Handcrafted Gifts and Souvenirs

Our handcrafted gifts come from the hearts of our talented artists. They represent the cultural spectrum of New Mexico and their works reflect its unique heritage. Fetishes, for example, are small, carved stone animals. They are used by Native American tribes throughout the Southwest and bring the qualities of the animal’s inner spirit to its owner. A number of our artists are inspired by traditional themes and ideas, but interpret them in new ways, such as painted and decorated gourds. Each of these gifts is something special, a reminder of the region’s timelessness.

We believe an inexpensive souvenir can still be high quality and a lasting reminder of a trip to White Sands National Monument. Our tee-shirts, for example, are 100% cotton and feature artistic designs. We offer a large selection of items from caps to cards that are easy to pack and make great gifts for friends and family.

Pueblo Pottery – Earth, Air, Fire, and Water

These are the basic ingredients in Pueblo Indian pottery—an art that is more than two thousand years old. In ancient times, these were utilitarian pieces, used for cooking, for storing food and water, and in ceremonies. But even though pottery is easily broken and days were filled with hard labor, potters took the time to paint and decorate their pots, transforming them to an art form.

Today, most Pueblo pottery is made the same way it was hundreds of years ago. First, the clay is dug by hand—often at a site known only to family members. It is sifted many times, then mixed with sand, crushed rock, or ground pottery sherds for stability. Then water is added. The proportions aren’t measured except by look and feel, a skill passed through generations.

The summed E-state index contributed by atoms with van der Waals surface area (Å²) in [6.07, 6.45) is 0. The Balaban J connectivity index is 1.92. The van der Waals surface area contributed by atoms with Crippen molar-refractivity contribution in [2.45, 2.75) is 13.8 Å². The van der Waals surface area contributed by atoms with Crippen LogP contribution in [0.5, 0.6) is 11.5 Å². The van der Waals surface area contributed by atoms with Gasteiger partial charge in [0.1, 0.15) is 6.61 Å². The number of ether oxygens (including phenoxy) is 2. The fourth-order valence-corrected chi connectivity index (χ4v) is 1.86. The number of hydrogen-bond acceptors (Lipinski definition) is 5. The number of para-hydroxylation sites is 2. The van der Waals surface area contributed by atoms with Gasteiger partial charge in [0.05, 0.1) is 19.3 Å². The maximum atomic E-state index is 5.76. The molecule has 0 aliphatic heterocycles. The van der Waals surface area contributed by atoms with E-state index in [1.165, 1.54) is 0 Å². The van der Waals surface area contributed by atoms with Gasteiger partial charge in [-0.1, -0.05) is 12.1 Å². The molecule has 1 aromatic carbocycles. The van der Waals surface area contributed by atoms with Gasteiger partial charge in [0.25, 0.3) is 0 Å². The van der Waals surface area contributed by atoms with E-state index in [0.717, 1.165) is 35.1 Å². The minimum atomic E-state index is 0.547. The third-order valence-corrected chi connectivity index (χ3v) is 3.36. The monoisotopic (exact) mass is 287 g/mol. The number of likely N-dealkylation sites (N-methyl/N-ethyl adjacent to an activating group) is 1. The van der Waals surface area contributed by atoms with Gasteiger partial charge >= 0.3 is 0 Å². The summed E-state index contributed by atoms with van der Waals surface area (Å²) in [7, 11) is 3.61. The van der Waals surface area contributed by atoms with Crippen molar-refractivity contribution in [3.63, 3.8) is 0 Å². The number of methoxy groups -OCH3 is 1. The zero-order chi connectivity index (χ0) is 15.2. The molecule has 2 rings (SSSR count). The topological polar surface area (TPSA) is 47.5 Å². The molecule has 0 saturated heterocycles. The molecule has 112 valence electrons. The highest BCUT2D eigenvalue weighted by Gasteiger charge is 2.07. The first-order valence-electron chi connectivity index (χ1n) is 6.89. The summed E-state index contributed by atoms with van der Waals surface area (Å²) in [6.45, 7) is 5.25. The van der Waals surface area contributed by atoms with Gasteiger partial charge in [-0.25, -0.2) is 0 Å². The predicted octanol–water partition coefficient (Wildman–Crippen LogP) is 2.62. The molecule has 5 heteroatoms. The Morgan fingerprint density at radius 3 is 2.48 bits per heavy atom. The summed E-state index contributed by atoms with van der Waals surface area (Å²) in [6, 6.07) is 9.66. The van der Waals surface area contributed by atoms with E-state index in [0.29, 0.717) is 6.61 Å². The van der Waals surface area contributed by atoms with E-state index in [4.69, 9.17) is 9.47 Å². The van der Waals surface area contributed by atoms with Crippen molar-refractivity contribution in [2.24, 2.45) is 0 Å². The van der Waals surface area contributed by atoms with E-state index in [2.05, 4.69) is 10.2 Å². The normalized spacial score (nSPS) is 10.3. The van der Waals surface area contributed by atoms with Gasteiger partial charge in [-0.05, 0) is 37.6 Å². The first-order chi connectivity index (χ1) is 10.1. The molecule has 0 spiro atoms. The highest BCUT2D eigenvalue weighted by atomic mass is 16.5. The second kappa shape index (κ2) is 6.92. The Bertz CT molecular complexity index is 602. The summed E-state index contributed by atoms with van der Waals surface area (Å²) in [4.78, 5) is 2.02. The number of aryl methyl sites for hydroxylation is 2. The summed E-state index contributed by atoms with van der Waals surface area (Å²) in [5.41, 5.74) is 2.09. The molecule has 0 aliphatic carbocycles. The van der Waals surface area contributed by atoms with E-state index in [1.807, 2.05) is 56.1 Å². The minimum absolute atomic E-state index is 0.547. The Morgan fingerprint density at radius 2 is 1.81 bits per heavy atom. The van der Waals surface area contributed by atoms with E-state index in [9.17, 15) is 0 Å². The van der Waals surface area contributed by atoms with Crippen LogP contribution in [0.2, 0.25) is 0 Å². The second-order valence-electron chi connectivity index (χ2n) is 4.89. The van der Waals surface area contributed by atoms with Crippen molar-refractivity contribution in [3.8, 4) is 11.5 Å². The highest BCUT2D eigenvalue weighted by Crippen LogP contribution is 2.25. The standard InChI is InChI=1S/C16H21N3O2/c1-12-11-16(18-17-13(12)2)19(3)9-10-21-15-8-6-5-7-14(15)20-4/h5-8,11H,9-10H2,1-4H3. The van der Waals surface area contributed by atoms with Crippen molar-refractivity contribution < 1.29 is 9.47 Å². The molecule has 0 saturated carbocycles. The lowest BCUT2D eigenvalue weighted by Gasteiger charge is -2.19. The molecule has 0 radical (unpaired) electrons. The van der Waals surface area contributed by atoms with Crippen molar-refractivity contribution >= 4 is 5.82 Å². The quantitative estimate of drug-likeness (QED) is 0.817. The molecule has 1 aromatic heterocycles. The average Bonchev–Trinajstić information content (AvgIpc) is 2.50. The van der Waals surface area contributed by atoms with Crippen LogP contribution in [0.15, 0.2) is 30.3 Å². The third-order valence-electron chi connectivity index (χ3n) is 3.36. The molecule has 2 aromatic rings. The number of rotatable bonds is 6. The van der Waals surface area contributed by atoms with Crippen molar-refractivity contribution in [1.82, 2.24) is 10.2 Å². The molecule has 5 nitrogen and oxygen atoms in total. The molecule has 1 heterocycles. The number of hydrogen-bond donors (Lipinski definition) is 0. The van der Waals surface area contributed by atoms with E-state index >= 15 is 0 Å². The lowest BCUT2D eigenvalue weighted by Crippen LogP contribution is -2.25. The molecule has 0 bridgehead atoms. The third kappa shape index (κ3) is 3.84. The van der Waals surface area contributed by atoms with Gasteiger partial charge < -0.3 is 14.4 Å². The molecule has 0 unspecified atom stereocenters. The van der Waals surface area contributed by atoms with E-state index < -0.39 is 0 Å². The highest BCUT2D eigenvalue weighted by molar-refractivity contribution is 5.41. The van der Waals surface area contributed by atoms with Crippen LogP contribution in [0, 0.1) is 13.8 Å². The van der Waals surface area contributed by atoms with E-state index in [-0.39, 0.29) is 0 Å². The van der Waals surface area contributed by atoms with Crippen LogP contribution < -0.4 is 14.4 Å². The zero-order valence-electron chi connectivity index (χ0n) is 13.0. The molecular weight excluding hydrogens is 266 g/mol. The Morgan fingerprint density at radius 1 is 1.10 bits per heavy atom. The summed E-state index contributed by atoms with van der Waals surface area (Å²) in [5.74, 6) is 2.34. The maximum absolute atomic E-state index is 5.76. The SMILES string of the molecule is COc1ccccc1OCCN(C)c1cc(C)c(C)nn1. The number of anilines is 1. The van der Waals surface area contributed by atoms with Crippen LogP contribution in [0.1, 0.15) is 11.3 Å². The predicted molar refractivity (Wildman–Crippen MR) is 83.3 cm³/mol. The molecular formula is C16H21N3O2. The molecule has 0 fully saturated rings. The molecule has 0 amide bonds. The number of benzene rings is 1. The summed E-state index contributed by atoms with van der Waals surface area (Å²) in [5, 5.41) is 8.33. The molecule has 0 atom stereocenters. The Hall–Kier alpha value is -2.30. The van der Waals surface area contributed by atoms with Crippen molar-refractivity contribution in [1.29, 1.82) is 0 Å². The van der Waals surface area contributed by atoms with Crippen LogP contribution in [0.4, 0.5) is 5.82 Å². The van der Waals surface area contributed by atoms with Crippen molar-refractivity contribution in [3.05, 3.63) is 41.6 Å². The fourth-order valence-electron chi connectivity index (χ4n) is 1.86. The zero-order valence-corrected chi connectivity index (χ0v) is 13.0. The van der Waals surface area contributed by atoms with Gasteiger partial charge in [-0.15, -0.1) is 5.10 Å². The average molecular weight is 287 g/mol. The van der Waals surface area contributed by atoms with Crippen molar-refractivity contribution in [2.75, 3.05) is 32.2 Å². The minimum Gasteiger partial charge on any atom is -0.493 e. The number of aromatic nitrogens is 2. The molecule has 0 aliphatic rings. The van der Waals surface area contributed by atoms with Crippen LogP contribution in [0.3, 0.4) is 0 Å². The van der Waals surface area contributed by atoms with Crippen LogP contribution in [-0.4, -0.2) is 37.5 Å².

The Coil Method

The shape of the pot is created by the coil method. First, a flat base is patted and rolled. Then, the potter rolls a rope of clay to coil on top of the base. The coil must be of uniform thickness and contain no air bubbles. Coil upon coil are pressed together to form the walls of the pot. These are smoothed and thinned using a scraper, which is often a piece of gourd or a smooth stone. The potter uses no modern tool, and yet the pot’s walls are an even thickness, its shape is stable, and it is a near perfect circle—a feat of engineering.

After it is dry, the pot is usually sanded and coated with a clay slip. The potter will spend hours polishing it with a stone, sometimes one passed on by a cherished relative. In some cases, designs are painted on using colored clay slips. The technique called sgraffito involves cutting or scraping through the slip to create a design in the clay underneath. While commericial kilns are sometimes used, most Native Americans prefer the magical, if somewhat unpredictable results of an outdoor fire. Acombination of wood and cow or sheep dung fuel the fire to very high temperatures. If the pot is smothered during the firing, it will turn black from the smoke. Many contemporary Native Americans make their living creating pottery using traditional techniques and designs, but also incorporating their own modern artistry.

Pueblo Potters

Rachel Aragon
Acoma Pueblo

Linda Jo’Povi Askin
Santa Clara Pueblo

Myrtle Cata
San Felipe and San Juan Pueblos

Vickie Martinez
Santa Clara Pueblo

Mary Quintana
Cochiti Pueblo

Native American Jewelry – Since ancient times, Native Americans have made and worn jewelry